Court dismisses Azerbaijan foreign representative’s application for permanent moratorium (Bakhshiyeva v Sberbank of Russia and others)

The Companies Court has dismissed an application by the OJSC International Bank of Azerbaijan for what was considered, in effect, to be a permanent moratorium against English law-based creditor claims against the bank. Justin Michaelson, partner, and Simon Camilleri, associate, Fried, Frank, Harris, Shriver & Jacobson (London) assess the implications of the decision.

Original news

The rule in Gibbs & Sons v Société Industrielle et Commerciale des Métaux [1890] 25 QBD 399, 59 LJQB 510, [1886-90] All ER Rep 804, which stated that a debt governed by English law could not be discharged by a foreign insolvency proceeding, remained good law. The Companies Court so held in dismissing an application by the foreign representative of the OJSC International Bank of Azerbaijan for what was considered, in effect, to be a permanent moratorium against English law-based creditor claims against the bank, in circumstances where the foreign restructuring proceeding concerning the bank had been recognised as a foreign main proceeding, under the Cross-Border Insolvency Regulations 2006, SI 2006/1030, but was due to terminate on 30 January 2018.

What are the practical implications of this case?

This case is of significance to financial institutions, creditors or any commercial party with contracts governed by English law. As a result of this case, creditors with English law governed debts can receive comfort that a foreign insolvency process cannot be used to modify or compromise English law governed liabilities. Like a great number of other international parties, Sberbank selects English law as the governing law for cross-border transactions because of its reputation for neutrality and the certainty it provides, as well as the predictability of the English judicial system. This case confirms the reputation, predictability and commerciality of English law and the English judicial system. The decision will help to ensure that English law (and jurisdiction) remains one of the principal choices of law for commercial parties.

What was the background?

Sberbank is the sole lender under a $20m term facility agreement dated 15 July 2016 with the Association of International Bankers (IBA) as creditor. The relationship between Sberbank and IBA is governed by English law under terms of the facility agreement. In May 2017, IBA fell into financial difficulty and announced measures to stabilise its position through a voluntary restructuring process in Azerbaijan. This was followed, shortly after, by an application before the English court under SI 2006/1030 (which adopts into English law the UNCITRAL Model Law on Cross-Border Insolvency (the Model Law)) for an order recognising the Azeri proceedings as ‘foreign main proceedings’, within the meaning of the Model Law, together with a moratorium preventing any creditor action being taken against IBA in England and Wales.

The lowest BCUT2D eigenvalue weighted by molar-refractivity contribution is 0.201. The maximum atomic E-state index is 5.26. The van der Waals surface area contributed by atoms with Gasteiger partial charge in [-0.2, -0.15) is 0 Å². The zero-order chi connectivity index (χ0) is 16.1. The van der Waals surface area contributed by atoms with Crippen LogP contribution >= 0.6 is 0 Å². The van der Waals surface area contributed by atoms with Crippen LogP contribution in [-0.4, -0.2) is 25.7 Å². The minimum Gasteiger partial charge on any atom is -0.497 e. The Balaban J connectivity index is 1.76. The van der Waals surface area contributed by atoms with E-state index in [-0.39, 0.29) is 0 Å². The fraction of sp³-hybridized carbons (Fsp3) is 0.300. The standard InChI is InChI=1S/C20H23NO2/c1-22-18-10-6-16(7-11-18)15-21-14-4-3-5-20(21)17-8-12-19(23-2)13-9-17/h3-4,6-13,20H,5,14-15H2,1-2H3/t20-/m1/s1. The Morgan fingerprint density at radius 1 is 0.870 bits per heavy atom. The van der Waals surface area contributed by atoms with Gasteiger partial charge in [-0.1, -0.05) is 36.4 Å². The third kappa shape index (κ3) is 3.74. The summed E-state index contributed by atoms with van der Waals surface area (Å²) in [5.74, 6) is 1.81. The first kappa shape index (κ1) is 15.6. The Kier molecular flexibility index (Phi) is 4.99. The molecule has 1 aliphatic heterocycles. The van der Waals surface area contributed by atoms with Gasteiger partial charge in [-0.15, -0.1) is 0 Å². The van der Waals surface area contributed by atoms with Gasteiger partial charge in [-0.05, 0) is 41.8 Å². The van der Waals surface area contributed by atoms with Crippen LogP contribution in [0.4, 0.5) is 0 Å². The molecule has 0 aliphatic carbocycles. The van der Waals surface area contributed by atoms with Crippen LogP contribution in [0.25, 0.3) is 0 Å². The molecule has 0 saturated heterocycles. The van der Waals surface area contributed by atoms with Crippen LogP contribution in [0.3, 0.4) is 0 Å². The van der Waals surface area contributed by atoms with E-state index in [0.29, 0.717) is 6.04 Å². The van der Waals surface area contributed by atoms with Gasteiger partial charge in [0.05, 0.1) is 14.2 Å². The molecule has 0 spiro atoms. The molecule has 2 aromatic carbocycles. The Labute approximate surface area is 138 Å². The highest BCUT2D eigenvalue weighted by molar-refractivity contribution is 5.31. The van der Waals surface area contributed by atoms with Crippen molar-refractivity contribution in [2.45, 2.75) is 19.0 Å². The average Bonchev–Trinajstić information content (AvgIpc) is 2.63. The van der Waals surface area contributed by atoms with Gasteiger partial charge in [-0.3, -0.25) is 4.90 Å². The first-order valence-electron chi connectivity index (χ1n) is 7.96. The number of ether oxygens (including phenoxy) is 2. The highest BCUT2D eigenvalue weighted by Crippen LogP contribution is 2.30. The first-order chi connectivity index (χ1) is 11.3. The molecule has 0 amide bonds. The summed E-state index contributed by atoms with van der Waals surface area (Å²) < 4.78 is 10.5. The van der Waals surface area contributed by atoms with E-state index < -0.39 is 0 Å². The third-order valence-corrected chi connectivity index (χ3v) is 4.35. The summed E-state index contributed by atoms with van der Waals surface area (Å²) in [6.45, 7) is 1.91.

IBA accepts that Sberbank did not participate in the Azeri restructuring process and Sberbank therefore maintained its right to payment under the facility agreement on the basis of, among other things, the protections afforded to it as a matter of English law. As a result, Sberbank applied for, among other things, an order permitting it to enforce its rights against IBA and also resisted IBA’s attempts to continue the moratorium granted by the English court indefinitely on the basis that such an indefinite continuation would be contrary to its rights as a creditor under English law.

What did the court decide?

The High Court confirmed that the long-established principle in Gibbs & Sons v Société Industrielle et Commerciale des Métaux [1890] 25 QBD 399, 59 LJQB 510, [1886-90] All ER Rep 804, remains good law, notwithstanding the implementation of SI 2006/1030. The Gibbs principle provides that the discharge of an English law governed debt under the insolvency laws of a jurisdiction outside of England and Wales is not a valid discharge of such debt as a matter of English law. The result of this was that IBA was not entitled to a permanent moratorium against creditor action in England and Wales, outlasting the existence of the voluntary restructuring in Azerbaijan.

Given the importance of the issues raised by the case, the judge has given permission to appeal to the Court of Appeal. Such appeal is likely to be heard in July or October 2018.

The views expressed by our Legal Analysis interviewees are not necessarily those of the proprietor.

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